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Overview of human circadian biological clock with some physiological parameters.

A circadian rhythm is a roughly 24-hour cycle in the biochemical, physiological or behavioural processes of living entities, including plants, animals, fungi and cyanobacteria (see bacterial circadian rhythms). The term "circadian" comes from the Latin circa, "around", and diem or dies, "day", meaning literally "approximately one day". The formal study of biological temporal rhythms such as daily, tidal, weekly, seasonal, and annual rhythms, is called chronobiology.

Although circadian rhythms are endogenous, they are adjusted (entrained) to the environment by external cues called zeitgebers, the primary one of which is daylight.



The earliest known account of a circadian rhythm dates from the 4th century BC, when Androsthenes, a ship captain serving under Alexander the Great, described diurnal leaf movements of the tamarind tree.[1] The first modern observation of endogenous circadian oscillation was by the French scientist Jean-Jacques d'Ortous de Mairan in the 1700s; he noted that 24-hour patterns in the movement of the leaves of the plant Mimosa pudica continued even when the plants were isolated from external stimuli.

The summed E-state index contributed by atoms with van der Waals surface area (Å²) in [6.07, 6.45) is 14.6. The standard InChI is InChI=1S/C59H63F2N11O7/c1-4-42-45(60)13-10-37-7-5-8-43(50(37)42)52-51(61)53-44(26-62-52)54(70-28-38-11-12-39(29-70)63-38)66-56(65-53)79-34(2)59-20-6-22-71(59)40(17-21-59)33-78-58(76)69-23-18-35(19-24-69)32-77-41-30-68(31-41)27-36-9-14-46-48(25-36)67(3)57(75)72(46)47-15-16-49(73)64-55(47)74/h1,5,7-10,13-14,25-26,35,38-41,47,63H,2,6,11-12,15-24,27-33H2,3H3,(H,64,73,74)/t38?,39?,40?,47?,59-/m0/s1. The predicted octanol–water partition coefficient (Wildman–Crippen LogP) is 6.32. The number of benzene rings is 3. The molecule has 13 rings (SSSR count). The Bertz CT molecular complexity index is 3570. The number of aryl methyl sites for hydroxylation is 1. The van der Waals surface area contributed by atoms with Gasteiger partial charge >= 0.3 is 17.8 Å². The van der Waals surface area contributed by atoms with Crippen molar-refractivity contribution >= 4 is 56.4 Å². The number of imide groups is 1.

In 1918, J. S. Szymanski showed that animals are capable of maintaining 24-hour activity patterns in the absence of external cues such as light and changes in temperature.[2] Joseph Takahashi discovered the genetic basis for the rodent circadian rhythm in 1994.[3][4]

The term "circadian" was coined by Franz Halberg in the late 1950s.[5]


To differentiate genuinely endogenous circadian rhythms from coincidental or apparent ones, three general criteria must be met: 1) the rhythms persist in the absence of cues, 2) they persist equally precisely over a range of temperatures, and 3) the rhythms can be adjusted to match the local time:

  • The rhythm persists in constant conditions (for example, constant dark) with a period of about 24 hours. The rationale for this criterion is to distinguish circadian rhythms from those "apparent" rhythms that are merely responses to external periodic cues. A rhythm cannot be declared to be endogenous unless it has been tested in conditions without external periodic input.
  • The rhythm is temperature-compensated, i.e., it maintains the same period over a range of temperatures. The rationale for this criterion is to distinguish circadian rhythms from other biological rhythms arising due to the circular nature of a reaction pathway. At a low enough or high enough temperature, the period of a circular reaction may reach 24 hours, but it will be merely coincidental.
  • The rhythm can be reset by exposure to an external stimulus. The rationale for this criterion is to distinguish circadian rhythms from other imaginable endogenous 24-hour rhythms that are immune to resetting by external cues and, hence, do not serve the purpose of estimating the local time. Travel across time zones illustrates the necessity of the ability to adjust the biological clock so that it can reflect the local time and anticipate what will happen next. Until rhythms are reset, a person usually experiences jet lag.